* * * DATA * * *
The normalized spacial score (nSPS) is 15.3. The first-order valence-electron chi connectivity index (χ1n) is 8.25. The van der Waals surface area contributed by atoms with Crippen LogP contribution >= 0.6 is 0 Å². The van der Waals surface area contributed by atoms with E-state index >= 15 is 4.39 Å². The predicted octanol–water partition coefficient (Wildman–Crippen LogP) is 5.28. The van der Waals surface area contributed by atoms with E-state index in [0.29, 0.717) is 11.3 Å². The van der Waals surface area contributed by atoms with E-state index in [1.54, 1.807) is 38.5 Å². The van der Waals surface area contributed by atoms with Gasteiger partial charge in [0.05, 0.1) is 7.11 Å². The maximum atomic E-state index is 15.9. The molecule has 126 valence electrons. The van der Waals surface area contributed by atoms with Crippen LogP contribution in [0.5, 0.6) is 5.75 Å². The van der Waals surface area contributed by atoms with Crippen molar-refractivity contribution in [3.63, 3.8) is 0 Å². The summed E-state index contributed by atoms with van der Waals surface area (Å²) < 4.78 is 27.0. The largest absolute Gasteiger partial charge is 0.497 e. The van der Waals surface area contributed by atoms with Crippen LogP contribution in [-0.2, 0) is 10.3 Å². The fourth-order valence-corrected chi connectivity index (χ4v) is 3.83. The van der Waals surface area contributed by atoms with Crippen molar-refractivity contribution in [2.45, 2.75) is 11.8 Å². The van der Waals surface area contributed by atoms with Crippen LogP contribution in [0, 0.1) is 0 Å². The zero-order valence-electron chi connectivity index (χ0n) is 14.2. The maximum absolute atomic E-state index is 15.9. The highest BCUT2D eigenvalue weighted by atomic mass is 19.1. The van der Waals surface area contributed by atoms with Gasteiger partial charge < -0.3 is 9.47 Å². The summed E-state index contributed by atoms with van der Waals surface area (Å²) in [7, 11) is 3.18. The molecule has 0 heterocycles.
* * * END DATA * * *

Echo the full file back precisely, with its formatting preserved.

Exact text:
The normalized spacial score (nSPS) is 15.3. The first-order valence-electron chi connectivity index (χ1n) is 8.25. The van der Waals surface area contributed by atoms with Crippen LogP contribution >= 0.6 is 0 Å². The van der Waals surface area contributed by atoms with E-state index >= 15 is 4.39 Å². The predicted octanol–water partition coefficient (Wildman–Crippen LogP) is 5.28. The van der Waals surface area contributed by atoms with E-state index in [0.29, 0.717) is 11.3 Å². The van der Waals surface area contributed by atoms with E-state index in [1.54, 1.807) is 38.5 Å². The van der Waals surface area contributed by atoms with Gasteiger partial charge in [0.05, 0.1) is 7.11 Å². The maximum atomic E-state index is 15.9. The molecule has 126 valence electrons. The van der Waals surface area contributed by atoms with Crippen LogP contribution in [0.5, 0.6) is 5.75 Å². The van der Waals surface area contributed by atoms with Crippen molar-refractivity contribution in [3.63, 3.8) is 0 Å². The summed E-state index contributed by atoms with van der Waals surface area (Å²) < 4.78 is 27.0. The largest absolute Gasteiger partial charge is 0.497 e. The van der Waals surface area contributed by atoms with Crippen LogP contribution in [-0.2, 0) is 10.3 Å². The fourth-order valence-corrected chi connectivity index (χ4v) is 3.83. The van der Waals surface area contributed by atoms with Crippen molar-refractivity contribution in [2.45, 2.75) is 11.8 Å². The van der Waals surface area contributed by atoms with Crippen LogP contribution in [0, 0.1) is 0 Å². The zero-order valence-electron chi connectivity index (χ0n) is 14.2. The maximum absolute atomic E-state index is 15.9. The highest BCUT2D eigenvalue weighted by atomic mass is 19.1. The van der Waals surface area contributed by atoms with Gasteiger partial charge < -0.3 is 9.47 Å². The summed E-state index contributed by atoms with van der Waals surface area (Å²) in [7, 11) is 3.18. The molecule has 0 heterocycles.